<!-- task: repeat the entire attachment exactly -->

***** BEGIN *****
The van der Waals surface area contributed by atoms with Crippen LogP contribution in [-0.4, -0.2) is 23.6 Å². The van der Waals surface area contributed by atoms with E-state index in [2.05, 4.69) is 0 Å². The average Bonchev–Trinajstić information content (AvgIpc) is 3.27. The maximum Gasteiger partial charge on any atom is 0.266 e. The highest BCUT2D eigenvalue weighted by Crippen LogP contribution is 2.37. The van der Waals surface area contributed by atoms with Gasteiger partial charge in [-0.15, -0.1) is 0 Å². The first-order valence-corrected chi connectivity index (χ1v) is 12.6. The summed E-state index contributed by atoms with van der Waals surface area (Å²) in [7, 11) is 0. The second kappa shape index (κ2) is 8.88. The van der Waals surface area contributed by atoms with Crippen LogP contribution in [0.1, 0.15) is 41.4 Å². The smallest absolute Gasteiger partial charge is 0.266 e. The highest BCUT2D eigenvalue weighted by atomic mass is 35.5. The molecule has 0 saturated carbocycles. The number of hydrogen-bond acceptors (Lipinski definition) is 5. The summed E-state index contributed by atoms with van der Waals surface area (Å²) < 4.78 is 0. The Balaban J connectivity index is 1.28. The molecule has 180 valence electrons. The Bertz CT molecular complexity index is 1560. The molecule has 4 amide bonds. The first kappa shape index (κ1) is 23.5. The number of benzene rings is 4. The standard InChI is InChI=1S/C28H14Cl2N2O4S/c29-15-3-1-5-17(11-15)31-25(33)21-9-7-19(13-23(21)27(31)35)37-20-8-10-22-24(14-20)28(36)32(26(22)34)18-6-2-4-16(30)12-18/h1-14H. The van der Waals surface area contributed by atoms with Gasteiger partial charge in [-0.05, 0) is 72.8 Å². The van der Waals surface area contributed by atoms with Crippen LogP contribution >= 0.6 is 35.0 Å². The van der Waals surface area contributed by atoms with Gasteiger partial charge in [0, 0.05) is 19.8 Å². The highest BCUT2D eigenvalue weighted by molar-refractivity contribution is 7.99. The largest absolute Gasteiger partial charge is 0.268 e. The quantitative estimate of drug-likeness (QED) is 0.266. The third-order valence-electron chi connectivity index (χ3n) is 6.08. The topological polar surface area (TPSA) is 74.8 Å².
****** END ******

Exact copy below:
The van der Waals surface area contributed by atoms with Crippen LogP contribution in [-0.4, -0.2) is 23.6 Å². The van der Waals surface area contributed by atoms with E-state index in [2.05, 4.69) is 0 Å². The average Bonchev–Trinajstić information content (AvgIpc) is 3.27. The maximum Gasteiger partial charge on any atom is 0.266 e. The highest BCUT2D eigenvalue weighted by Crippen LogP contribution is 2.37. The van der Waals surface area contributed by atoms with Gasteiger partial charge in [-0.15, -0.1) is 0 Å². The first-order valence-corrected chi connectivity index (χ1v) is 12.6. The summed E-state index contributed by atoms with van der Waals surface area (Å²) in [7, 11) is 0. The second kappa shape index (κ2) is 8.88. The van der Waals surface area contributed by atoms with Crippen LogP contribution in [0.1, 0.15) is 41.4 Å². The smallest absolute Gasteiger partial charge is 0.266 e. The highest BCUT2D eigenvalue weighted by atomic mass is 35.5. The molecule has 0 saturated carbocycles. The number of hydrogen-bond acceptors (Lipinski definition) is 5. The summed E-state index contributed by atoms with van der Waals surface area (Å²) < 4.78 is 0. The Balaban J connectivity index is 1.28. The molecule has 180 valence electrons. The Bertz CT molecular complexity index is 1560. The molecule has 4 amide bonds. The first kappa shape index (κ1) is 23.5. The number of benzene rings is 4. The standard InChI is InChI=1S/C28H14Cl2N2O4S/c29-15-3-1-5-17(11-15)31-25(33)21-9-7-19(13-23(21)27(31)35)37-20-8-10-22-24(14-20)28(36)32(26(22)34)18-6-2-4-16(30)12-18/h1-14H. The van der Waals surface area contributed by atoms with Gasteiger partial charge in [-0.05, 0) is 72.8 Å². The van der Waals surface area contributed by atoms with Crippen LogP contribution >= 0.6 is 35.0 Å². The van der Waals surface area contributed by atoms with Gasteiger partial charge in [0, 0.05) is 19.8 Å². The highest BCUT2D eigenvalue weighted by molar-refractivity contribution is 7.99. The largest absolute Gasteiger partial charge is 0.268 e. The quantitative estimate of drug-likeness (QED) is 0.266. The third-order valence-electron chi connectivity index (χ3n) is 6.08. The topological polar surface area (TPSA) is 74.8 Å².